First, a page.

Helen is a physicist, first and foremost, but she’s acquired a few other labels along the way: oceanographer, presenter, author and bubble enthusiast. She was born and brought up near Manchester in the northwest of England, and spent her childhood playing by the canals and along the old railway routes of the early Industrial Revolution. Maths and science (especially physics) always felt as though they would be her focus in the long term, and she studied Natural Sciences (Physics) at Churchill College, Cambridge, finishing with a first class degree. A year later, she returned to Cambridge to study for a PhD in experimental explosives physics, motivated by the opportunity to use high-speed photography to explore the physical world further.
After her PhD, she looked around for another subject that would allow her to continue to build that sort of experiment, but with an application in the natural world. That’s when she found out about bubbles and oceans. The Scripps Institution of Oceanography in San Diego was her door into that world, followed by a postdoc at the Graduate School of Oceanography in Rhode Island. And then she came back to the UK to start her own research programme on the physics of oceanic bubbles, first at the University of Southampton and then at her current academic home, University College London.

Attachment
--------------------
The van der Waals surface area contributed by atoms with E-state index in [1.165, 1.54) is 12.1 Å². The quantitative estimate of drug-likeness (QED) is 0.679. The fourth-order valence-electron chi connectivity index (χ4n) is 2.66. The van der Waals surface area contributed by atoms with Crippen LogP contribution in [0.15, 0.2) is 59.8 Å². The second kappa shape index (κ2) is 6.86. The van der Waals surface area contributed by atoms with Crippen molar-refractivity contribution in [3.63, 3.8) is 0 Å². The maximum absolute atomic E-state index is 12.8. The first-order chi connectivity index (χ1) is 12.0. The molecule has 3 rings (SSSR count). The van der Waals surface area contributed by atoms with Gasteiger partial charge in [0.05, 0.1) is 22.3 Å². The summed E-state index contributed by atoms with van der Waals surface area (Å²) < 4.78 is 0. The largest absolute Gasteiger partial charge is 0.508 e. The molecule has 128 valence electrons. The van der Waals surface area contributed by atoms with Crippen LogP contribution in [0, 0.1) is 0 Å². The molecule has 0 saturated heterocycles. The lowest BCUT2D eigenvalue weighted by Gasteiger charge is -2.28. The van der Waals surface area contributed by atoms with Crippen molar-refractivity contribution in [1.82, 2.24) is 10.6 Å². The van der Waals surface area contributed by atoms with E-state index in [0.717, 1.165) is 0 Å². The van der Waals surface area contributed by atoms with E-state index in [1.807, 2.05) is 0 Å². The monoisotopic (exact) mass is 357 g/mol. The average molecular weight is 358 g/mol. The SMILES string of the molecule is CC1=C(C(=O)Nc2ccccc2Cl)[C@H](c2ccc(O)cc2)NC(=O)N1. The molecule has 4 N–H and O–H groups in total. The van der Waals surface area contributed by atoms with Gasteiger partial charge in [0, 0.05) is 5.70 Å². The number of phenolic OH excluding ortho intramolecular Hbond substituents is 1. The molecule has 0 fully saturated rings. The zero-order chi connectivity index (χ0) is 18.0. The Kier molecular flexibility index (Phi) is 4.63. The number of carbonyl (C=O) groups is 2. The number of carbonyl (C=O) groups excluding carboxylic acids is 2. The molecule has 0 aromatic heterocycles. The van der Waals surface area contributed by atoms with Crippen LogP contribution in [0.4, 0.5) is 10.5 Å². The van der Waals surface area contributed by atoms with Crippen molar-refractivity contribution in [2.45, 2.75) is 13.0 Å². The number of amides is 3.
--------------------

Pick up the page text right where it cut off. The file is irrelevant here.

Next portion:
Helen gets particularly excited about the physics of the everyday world and the oceans. Looking up at the cosmos is very important for our awareness of our place in the universe, but the vast majority of the rules that make the universe tick can be seen around us in our daily lives. Helen loves to play with the world, and to encourage others to have confidence in their ability to explore it and think about it too. And the oceans are the heart of the Earth’s engine, the system of atmosphere, rocks, ice, life and ocean that makes up our planetary life support system. Beyond the purely scientific, Helen is fascinated by the relationship between human civilisations and the oceans, and how these vast expanses of blue have shaped and influenced the structure of human society.
Just as Helen moved back to the UK from Rhode Island, she was asked by the BBC to audition for a presenting role, and this opened up a whole new way of sharing her enthusiasm for science. Since then, she has presented documentaries on a wide range of subjects relating to physics in general, and also atmospheric and ocean science. She is passionate about conveying the beauty and ingenuity of the physical world around us, and the perspective on the world that science provides. In addition to presenting, she is a writer and speaker, and also regularly hosts and chairs science events.